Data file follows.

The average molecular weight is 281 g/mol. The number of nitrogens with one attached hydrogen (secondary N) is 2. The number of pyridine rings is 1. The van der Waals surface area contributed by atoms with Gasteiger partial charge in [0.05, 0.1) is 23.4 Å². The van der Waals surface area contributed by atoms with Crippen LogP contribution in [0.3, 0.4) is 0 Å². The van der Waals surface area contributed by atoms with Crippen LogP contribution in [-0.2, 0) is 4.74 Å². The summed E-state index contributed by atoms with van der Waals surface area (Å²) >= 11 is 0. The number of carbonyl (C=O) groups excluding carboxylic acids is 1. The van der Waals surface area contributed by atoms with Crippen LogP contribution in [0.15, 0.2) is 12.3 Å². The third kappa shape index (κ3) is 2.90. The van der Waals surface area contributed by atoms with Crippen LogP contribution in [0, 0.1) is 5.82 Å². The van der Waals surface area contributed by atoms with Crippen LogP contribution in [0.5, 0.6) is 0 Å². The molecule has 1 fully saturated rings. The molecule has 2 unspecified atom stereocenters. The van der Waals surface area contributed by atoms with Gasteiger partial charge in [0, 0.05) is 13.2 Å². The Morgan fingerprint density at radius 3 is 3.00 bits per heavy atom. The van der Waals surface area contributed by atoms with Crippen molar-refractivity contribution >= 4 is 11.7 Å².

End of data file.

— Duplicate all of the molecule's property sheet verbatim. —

The average molecular weight is 281 g/mol. The number of nitrogens with one attached hydrogen (secondary N) is 2. The number of pyridine rings is 1. The van der Waals surface area contributed by atoms with Gasteiger partial charge in [0.05, 0.1) is 23.4 Å². The van der Waals surface area contributed by atoms with Crippen LogP contribution in [0.3, 0.4) is 0 Å². The van der Waals surface area contributed by atoms with Crippen LogP contribution in [-0.2, 0) is 4.74 Å². The summed E-state index contributed by atoms with van der Waals surface area (Å²) >= 11 is 0. The number of carbonyl (C=O) groups excluding carboxylic acids is 1. The van der Waals surface area contributed by atoms with Crippen LogP contribution in [0.15, 0.2) is 12.3 Å². The third kappa shape index (κ3) is 2.90. The van der Waals surface area contributed by atoms with Crippen LogP contribution in [0, 0.1) is 5.82 Å². The van der Waals surface area contributed by atoms with Crippen LogP contribution in [0.5, 0.6) is 0 Å². The molecule has 1 fully saturated rings. The molecule has 2 unspecified atom stereocenters. The van der Waals surface area contributed by atoms with Gasteiger partial charge in [0, 0.05) is 13.2 Å². The Morgan fingerprint density at radius 3 is 3.00 bits per heavy atom. The van der Waals surface area contributed by atoms with Crippen molar-refractivity contribution >= 4 is 11.7 Å².